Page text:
Taste at Rustic
17 South Great George’s Street
Phone: 01 707 9596
Irish Daily Mail
11 July 2015
Dylan McGrath is a chef with a great deal of talent and a lot of ambition. Fortunately, he also has the discipline to exploit both.
I first tasted his food at Mint, when he was very young and a little wild. But within the slightly manic style it was clear that this was a man who understood tastes and textures at an instinctive level.
When the crash came and the Dublin restaurant trade received a long overdue kick in the balance sheet, Mint was one of the casualties. Dylan McGrath could have headed off for pastures new where he could have spent the better part of the last decade garnering Michelin stars in somewhere like New York of Sydney.
But, perverse to the end, he stayed in Dublin, did a lot of thinking about how to make restaurants work in a challenging climate and invented two new concepts that captured the public imagination and started to make money.
They are Fade Street Social (well named in view of the sociability of the small sharing plates and the buzzingly convivial atmosphere) and Rustic Stone (the stone referring to the finish-your-own-steak on a hot stone idea which some of us recall from the early days of the Bad Ass Café) which broke new ground in terms of taking an openly nutritional approach to menus while, amazingly, remaining fun.
Now, with Taste at Rustic, Dylan McGrath has demonstrated, yet again, that he is not just a very talented chef, but one with a keen grasp of business opportunities, not just here in Dublin but, eventually one imagines, overseas. All three restaurants are unique, meticulously planned, hard to copy and, above all, designed to run with the smooth efficiency of a Lexus.
Taste at Rustic has a menu that is predicated on, well, tastes, all five of them: sweet, salt, bitter, umami and sour. All of these can be experienced through the media of seven kinds of dish: miso broth, nigiri sushi, maki, sashimi and ceviches, kushhikaki/antichuchos (grills), nabemono (stockpot) and desserts.
And, yes, it does look a little complicated although, if you take the time to examine the menu in detail it’s both fascinatingly different and, actually, quite navigable. On the other hand, you can take the easy way out, as we did, and take the omakase approach, a Japanese word which, I gather, roughly means “can you just choose for me, please?”
Sushi is taken so seriously here that the best tuna is imported directly from Japan and rice is cooked from fresh several times in the hour so as to ensure a perfect temperature (because, ideally, the sushi should be the same temperature as your lip when you eat it.)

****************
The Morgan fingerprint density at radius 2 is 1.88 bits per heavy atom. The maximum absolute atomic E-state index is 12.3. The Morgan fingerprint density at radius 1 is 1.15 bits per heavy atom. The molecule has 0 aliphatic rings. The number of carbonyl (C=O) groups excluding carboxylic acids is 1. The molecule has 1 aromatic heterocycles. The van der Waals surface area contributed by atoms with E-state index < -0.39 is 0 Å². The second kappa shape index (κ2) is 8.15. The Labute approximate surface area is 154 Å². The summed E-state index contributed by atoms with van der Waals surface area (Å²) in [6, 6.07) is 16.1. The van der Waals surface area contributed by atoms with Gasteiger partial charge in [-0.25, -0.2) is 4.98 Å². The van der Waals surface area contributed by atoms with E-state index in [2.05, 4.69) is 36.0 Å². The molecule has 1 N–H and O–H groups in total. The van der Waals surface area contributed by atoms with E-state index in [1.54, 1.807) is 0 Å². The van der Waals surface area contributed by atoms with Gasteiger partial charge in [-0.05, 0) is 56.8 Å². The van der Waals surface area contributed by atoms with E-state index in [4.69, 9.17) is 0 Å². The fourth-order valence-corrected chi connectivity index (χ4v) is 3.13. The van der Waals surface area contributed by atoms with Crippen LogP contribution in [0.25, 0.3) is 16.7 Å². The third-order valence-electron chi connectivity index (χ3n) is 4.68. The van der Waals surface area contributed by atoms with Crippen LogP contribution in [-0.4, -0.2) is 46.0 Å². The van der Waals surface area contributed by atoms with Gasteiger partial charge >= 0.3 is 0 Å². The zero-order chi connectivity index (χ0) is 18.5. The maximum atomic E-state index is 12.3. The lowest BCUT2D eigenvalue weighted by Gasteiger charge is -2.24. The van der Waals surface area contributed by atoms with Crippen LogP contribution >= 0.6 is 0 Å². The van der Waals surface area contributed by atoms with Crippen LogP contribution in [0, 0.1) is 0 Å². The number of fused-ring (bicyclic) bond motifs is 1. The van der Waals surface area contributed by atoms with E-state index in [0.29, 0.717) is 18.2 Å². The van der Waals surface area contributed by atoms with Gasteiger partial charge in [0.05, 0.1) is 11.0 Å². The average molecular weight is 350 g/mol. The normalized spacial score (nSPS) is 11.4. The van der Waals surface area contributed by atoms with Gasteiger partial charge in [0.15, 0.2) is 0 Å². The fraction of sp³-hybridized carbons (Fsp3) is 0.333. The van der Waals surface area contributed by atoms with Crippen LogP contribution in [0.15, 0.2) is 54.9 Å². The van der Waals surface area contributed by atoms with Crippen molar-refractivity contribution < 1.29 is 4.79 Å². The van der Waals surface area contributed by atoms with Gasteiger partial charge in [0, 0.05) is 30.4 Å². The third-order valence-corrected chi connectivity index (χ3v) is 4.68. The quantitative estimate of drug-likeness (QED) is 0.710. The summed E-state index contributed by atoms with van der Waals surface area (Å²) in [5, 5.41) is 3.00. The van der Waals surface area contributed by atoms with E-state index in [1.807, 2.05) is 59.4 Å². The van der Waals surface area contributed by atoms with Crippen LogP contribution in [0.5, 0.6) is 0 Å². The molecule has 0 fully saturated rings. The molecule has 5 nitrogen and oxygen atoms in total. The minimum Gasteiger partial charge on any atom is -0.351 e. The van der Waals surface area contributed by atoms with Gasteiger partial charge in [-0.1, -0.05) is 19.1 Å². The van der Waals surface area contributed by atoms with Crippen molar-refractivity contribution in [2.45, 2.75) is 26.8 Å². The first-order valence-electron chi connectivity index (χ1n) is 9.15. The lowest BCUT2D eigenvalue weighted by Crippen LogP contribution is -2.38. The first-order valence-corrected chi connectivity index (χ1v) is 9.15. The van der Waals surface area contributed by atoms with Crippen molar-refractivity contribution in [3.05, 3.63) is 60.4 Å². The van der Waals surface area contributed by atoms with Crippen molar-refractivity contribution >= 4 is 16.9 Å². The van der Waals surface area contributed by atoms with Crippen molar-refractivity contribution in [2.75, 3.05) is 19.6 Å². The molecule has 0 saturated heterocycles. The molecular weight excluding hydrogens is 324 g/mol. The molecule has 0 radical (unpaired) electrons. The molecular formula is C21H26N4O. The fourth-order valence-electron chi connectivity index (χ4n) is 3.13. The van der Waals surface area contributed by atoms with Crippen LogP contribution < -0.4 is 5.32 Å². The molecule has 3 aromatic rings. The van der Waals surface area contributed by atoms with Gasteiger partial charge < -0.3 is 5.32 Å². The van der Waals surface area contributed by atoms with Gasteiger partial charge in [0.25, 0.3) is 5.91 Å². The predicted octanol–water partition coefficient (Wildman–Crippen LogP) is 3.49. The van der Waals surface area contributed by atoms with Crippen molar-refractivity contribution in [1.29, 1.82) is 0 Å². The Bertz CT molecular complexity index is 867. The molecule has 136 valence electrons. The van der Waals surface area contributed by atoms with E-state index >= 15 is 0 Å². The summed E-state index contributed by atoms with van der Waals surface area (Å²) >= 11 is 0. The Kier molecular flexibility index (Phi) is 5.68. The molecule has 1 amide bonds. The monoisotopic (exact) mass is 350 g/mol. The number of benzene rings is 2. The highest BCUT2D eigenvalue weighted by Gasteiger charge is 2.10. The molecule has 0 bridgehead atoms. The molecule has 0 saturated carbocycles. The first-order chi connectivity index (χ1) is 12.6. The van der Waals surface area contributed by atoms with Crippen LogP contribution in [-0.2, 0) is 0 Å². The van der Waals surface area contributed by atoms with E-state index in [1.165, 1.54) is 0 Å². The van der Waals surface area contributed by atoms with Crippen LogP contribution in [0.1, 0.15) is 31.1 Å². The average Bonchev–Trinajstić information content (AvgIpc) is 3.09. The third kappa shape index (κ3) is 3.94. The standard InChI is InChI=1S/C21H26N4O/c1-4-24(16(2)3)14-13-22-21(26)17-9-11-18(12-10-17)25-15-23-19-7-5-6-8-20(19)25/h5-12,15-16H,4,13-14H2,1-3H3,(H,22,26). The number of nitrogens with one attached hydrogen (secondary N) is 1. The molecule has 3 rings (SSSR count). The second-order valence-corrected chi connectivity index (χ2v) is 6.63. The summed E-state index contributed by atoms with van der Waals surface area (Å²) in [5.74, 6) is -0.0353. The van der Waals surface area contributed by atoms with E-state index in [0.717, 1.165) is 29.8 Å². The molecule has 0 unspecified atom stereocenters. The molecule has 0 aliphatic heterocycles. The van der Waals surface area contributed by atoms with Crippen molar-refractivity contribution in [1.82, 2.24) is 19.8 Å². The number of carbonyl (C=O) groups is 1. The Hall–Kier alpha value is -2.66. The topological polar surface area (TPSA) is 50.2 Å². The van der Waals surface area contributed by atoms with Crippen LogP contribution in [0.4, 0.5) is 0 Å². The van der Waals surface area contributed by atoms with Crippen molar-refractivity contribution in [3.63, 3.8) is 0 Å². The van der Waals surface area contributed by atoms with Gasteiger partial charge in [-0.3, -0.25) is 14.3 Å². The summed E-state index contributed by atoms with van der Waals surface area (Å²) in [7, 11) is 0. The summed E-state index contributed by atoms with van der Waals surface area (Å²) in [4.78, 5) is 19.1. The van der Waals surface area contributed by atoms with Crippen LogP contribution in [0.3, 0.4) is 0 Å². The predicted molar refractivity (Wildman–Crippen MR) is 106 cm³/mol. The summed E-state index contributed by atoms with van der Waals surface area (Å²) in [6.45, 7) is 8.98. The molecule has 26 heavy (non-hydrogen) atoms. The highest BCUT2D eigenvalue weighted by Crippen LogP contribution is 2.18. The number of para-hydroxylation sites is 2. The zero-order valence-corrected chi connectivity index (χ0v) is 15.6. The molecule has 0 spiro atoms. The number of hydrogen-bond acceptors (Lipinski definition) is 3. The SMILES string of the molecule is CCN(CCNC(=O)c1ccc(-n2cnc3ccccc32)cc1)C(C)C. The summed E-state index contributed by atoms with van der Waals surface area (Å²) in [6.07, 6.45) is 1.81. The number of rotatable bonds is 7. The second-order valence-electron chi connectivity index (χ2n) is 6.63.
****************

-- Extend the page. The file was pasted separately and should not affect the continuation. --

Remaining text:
And, of course, it proved to be the best I’ve yet tasted (although I’ll admit that I have yet to visit Japan). Native prawn, tuna, John Dory with a film of lardo crudo (cured pork fat) and smoked olive oil, wagyu. All exceptional, jewel-like and taken as advised by Dylan, flipped over on the tongue so that the fish or meat makes contact with the palate. And taken with pickled ginger between mouthfuls.
With the sushi we had dashi broths, one deep and dark and an exercise in umami (which is, in effect, the essence of meaty, Marmitey savouriness), the other a lighter, sweeter version fragrant with – I’m guessing – coriander leaves. Taken in combination with the sushi, we found our tastebuds doing a little jig of excitement and pleasure.
And so it continued through sashimi dressed with yuzu, the rare and expensive citrus fruit and rare wagyu beef varnished, in a sense, with a glossy, profound reduction of burnt onion stock and speckled with fine bonito flakes (a form of dried tuna).
And there were skewers of chicken antichuchos, simmered in a stock of Peruvian herbs and finished on a tiny charcoal grill at our table, gloriously juicy and moist. The finishing-at-the-table theme continued with slices of rare duck breast which we held in a nabemono pot of simmering garlicky game broth.
At this stage, things get a little hazy, so bombarded had our senses become with unfamiliar pleasures but I do know that there was a fantastic little seaweed salad, luminously green, salty and delicious and gossamer light beignets of sweet corn. And, of course, the miniature doughnuts cooked in coconut oil and anointed with black salt that came with sake ice cream (a new experience, and one I’d like to repeat) and a miso dipping sauce (think salted caramel and you have some idea).
All of this meticulously prepared food, served at a leisurely pace as each dish was ready, cost just over €100 which I reckon makes it outstanding value. Dublin has a new milestone restaurant.